While the US sets new records for single-day coronavirus cases, employers are increasingly grappling with strategies — or sometimes a lack thereof — for how to get their workers tested.
Most are requiring face masks, rejiggering their sites to accommodate social distancing, and doing temperature checks, but 56% haven’t decided if they’ll require testing for on-site workers, according to a poll of 40 manufacturers, tech firms, municipalities, retailers, and educators by Pacific Business Group on Health, a nonprofit coalition of large employers like American Airlines, Microsoft, Tesla, and Stanford University.
A third said they won’t require testing; Only 11% of respondents said they’re testing workers several times per week, the survey found.
Business Insider reached out to 16 of the world’s largest employers to see if they’re tackling workplace testing. Three said they had no plans to test employees yet, while two said they were actively figuring out how to do it. Companies that make coronavirus tests are doing some workplace testing: Abbott Laboratories said it was testing some workers regularly, while Roche said it’s providing tests to volunteers.
Some organizations want frequent testing, but are shocked by the sticker price; others don’t think it’s necessary or don’t know how to implement it, employers, testing executives, and a health benefits group told Business Insider.
That spells trouble for the 45% of American employees who aren’t working from home full-time — or folks gearing up to return to offices, shops, and other sites. Meanwhile, temperature checks may be commonplace, but they can’t always prevent transmission from the majority of coronavirus-positive people with mild symptoms, or none at all.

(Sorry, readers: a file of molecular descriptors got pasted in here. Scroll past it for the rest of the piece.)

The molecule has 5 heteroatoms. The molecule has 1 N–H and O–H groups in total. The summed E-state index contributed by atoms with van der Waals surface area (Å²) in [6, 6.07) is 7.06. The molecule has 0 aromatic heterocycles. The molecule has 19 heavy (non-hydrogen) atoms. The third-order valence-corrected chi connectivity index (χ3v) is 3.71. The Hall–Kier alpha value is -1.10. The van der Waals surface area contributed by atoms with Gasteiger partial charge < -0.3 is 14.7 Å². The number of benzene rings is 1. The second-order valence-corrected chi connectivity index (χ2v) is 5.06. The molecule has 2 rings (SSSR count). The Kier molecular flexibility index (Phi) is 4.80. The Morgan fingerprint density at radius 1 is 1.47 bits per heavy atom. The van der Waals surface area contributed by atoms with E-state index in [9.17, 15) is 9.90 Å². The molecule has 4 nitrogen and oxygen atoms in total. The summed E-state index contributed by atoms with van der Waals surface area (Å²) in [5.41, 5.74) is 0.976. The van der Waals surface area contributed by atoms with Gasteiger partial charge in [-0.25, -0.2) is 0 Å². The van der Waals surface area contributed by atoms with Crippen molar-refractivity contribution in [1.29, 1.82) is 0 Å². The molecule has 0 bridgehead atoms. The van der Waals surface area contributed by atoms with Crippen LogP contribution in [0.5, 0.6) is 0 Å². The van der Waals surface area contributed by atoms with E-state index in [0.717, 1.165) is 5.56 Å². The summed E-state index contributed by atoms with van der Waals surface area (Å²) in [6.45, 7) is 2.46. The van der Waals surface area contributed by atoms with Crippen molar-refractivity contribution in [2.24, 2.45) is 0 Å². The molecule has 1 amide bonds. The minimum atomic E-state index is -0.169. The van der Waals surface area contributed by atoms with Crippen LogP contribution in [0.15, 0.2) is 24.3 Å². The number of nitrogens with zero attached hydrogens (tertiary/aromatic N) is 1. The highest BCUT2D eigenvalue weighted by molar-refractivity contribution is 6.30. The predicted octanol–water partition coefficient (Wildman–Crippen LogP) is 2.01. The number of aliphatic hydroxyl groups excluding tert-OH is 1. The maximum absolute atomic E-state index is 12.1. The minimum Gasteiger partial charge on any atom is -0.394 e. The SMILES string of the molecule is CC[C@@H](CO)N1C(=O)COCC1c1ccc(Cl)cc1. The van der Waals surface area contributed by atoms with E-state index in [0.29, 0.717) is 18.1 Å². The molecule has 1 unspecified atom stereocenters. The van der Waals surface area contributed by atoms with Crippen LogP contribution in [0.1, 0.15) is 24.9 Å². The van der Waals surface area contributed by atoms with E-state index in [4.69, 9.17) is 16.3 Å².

Lab giants Quest Diagnostics and LabCorp as well as AMN Healthcare, a staffing agency, are also running testing programs — but they can be costly. Without working with a test provider, access to test sites can vary by geography.
Batniji said that temperature checks don’t work, and there’s a clear scientific consensus that testing, including for people without symptoms, is necessary to reduce the risk of transmission. That’s because people with coronavirus can be notified of their status before they infect others.
Employers — especially those with office workers — aren’t exactly sure what to do with that information as far as who to test, how often, where to get tests, and how to monitor those results without breaking privacy laws, he said. It’s leading to some companies delaying bringing their employees back to the office altogether.
Big employers like Amazon and Goldman Sachs haven’t figured out testing yet
From financial services to retail to tech, it seems that few large companies — not to mention smaller ones with fewer resources and more vulnerable populations — have formal plans to test all workers at regular intervals so far, though many are discussing them.
Nationally, four in 10 workers say their employers aren’t screening for coronavirus symptoms, while roughly a third say their companies have most or all workers on-site as of May 31, according to a recent Gallup poll of about 1,900 people. Nearly half are worried about being exposed to coronavirus at work, and only a quarter “strongly agree” that they can return to work sites safely, the poll found.
A sign is seen during a clinical trial of tests for coronavirus antibodies in Keele, Britain, on June 30, 2020.
As Goldman Sachs weighs reopening, it’s focusing on measures for physical distancing, temperature scans, mask requirements in common areas, and a limit on the number of people who can use the elevators at the same time, a spokesperson told Business Insider. The company will have maximum 50% capacity in the office for a while, as one example.